I spent part of my recent vacation in Spain, and since I don’t really speak Spanish I was forced to get around by simply parroting certain key phrases. I always feel strange speaking phrases in a language I don’t really understand, since I don’t really fully understand what it is that I’m actually saying; I might be able to swap out a few choice nouns here or there (i.e. ask “where is the museum?” instead of “where is the train station,”) but my ability to do transformations that would be trivial in a language I really understood (i.e. “where was the train station?” or “how far is the train station?”) simply isn’t there. But despite all that, plenty of people are able to navigate around and vaguely communicate in foreign languages through simple rote memorization of common phrases, despite not really understanding what it is that they’re saying or even what the components are that make up those phrases.

The phrase book approach is entirely different from what you’d do if you were to take a class in a foreign language; in that case you’d start from the ground up with some simple nouns and a few common verbs, learning the irregular verbs as well as the common conjugations of regular verbs, and then gradually expand out to other tenses and an expanding vocabulary.  That sort of learning is much more thorough and is generally what you need to really become fluent in a language that you intend to speak, but if you just need to get around for a week or two knowing a few key phrases is generally enough to muddle through.

Upon returning, I was taking some time to try to explain the PolicyCenter delegation model, a pretty complicated concept, to another developer when I came to the realization that perhaps I was going about things the wrong way.  Just like there are two ways to go about learning or using a language, there are two different strategies for learning a framework:  you can try to learn all the nuances or you can just learn the basic phrases, and only really dig in once it’s clear the commitment will be worth it.

The reality is that most people will learn a framework more via the phrasebook approach, where they’ll simply cut-and-paste-and-tweak their way to accomplishing their goal.  Eventually, if they use the framework enough, they’ll put in the work to become fluent in it and understand why things are put together the way they are, or why you generally only use certain combinations of options.  But just as it takes a long time to develop any usable vocabulary if you attempt to start learning a language from the ground up, with an investment that’s simply far too high for something you’ll only need for a week of your life, learning a framework inside out is way too time-consuming and presents an initial barrier to entry that’s far too high.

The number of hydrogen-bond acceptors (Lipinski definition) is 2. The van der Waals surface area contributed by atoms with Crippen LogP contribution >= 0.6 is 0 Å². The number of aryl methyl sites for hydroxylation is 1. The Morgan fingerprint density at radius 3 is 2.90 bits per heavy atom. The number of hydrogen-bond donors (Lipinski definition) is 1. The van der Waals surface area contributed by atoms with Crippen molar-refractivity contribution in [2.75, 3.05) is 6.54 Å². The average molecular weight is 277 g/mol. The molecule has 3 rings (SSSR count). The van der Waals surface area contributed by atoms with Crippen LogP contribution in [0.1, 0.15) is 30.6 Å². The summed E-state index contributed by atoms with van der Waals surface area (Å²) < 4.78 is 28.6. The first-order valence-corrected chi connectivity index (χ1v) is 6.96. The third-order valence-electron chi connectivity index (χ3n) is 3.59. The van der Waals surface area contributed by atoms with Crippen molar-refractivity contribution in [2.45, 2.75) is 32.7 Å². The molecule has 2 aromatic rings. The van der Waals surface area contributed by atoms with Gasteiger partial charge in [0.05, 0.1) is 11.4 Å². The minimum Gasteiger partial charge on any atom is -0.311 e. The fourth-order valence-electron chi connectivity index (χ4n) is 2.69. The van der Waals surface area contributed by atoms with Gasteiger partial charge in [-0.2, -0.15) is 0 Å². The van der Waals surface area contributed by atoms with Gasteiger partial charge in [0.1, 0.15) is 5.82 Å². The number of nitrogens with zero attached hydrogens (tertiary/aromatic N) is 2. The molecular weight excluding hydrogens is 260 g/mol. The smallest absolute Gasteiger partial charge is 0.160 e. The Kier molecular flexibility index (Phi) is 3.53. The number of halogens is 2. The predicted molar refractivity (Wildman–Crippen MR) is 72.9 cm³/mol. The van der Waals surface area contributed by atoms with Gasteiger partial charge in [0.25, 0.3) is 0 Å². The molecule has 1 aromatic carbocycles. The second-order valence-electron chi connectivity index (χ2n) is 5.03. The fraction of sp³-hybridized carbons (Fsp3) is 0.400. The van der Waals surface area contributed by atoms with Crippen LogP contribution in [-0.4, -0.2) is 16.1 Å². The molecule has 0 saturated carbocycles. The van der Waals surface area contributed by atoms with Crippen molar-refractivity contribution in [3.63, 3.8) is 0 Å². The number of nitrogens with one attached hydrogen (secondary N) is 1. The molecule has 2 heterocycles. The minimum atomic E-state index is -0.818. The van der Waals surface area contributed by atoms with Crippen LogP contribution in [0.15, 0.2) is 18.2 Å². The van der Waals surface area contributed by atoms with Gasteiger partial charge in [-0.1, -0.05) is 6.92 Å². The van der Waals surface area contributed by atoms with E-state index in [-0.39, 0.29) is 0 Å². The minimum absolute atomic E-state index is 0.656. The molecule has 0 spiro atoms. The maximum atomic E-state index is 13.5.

Unfortunately, many of us designing those frameworks don’t think that way:  we put a lot of time into making sure the API is right and the design solid, and into testing things and making sure it all fits together and is flexible in the right ways while not being overly complicated, and we often unconsciously expect that the people using our frameworks will take the time to understand all those nuances and really learn the language rather than just copying out of a phrasebook.  But that’s just not how it works, and even people that will eventually want to learn the full language will start out trying it out by copying and pasting examples.  Without those examples, people just flail, the barrier to entry is too high, and much of the hard work of creating a great framework is wasted because it ends up being under-utilized.

Whenever I come across a general guiding principle for my development work, I try to come up with some simple catchphrase to encapsulate the idea, and for this one it’s “optimize for copy-and-paste.”  If you want to create a great, configurable product, you can’t just drop people a toolset and some documentation; you have to give them a large, realistic set of working examples that do close enough to what they need to do for them to visualize how to get there.  And you can’t just treat your example code as “throwaway” code that doesn’t need to be good, since people will be using it as their starting point, so they’d better be good examples that you’d be okay with having someone else use in production.


Software Is Not A Term Paper

I’ve been thinking a lot lately, and having lots of discussions, about what our development process should be for the next release of PolicyCenter. I’ve taken the potentially-controversial position that date targets and deadlines are detrimental to developing a software project, and it’s a position that I feel many non-developers don’t really understand.

The intuitive position that I’m arguing against is what I think of as the term paper philosophy; having the deadline there forces you to get it together to crank through the thing, whereas without any firm deadline you’d keep working on it forever (or keep putting off working on it), and moreover you wouldn’t really work very hard on it either. Some people need that deadline pressure and the rush of adrenaline that accompanies the fear of not getting things done, but even people that don’t thrive on it often benefit from having a deadline to focus their efforts.

What I’m saying is that that theory doesn’t apply very well to long-lived software projects. It might apply to toy projects in college that you never work on again, but the two fundamental differences between software and a term paper (or nearly anything else you try to build on a deadline) are that you keep having to work on the software project and there are far more corners to cut in software development.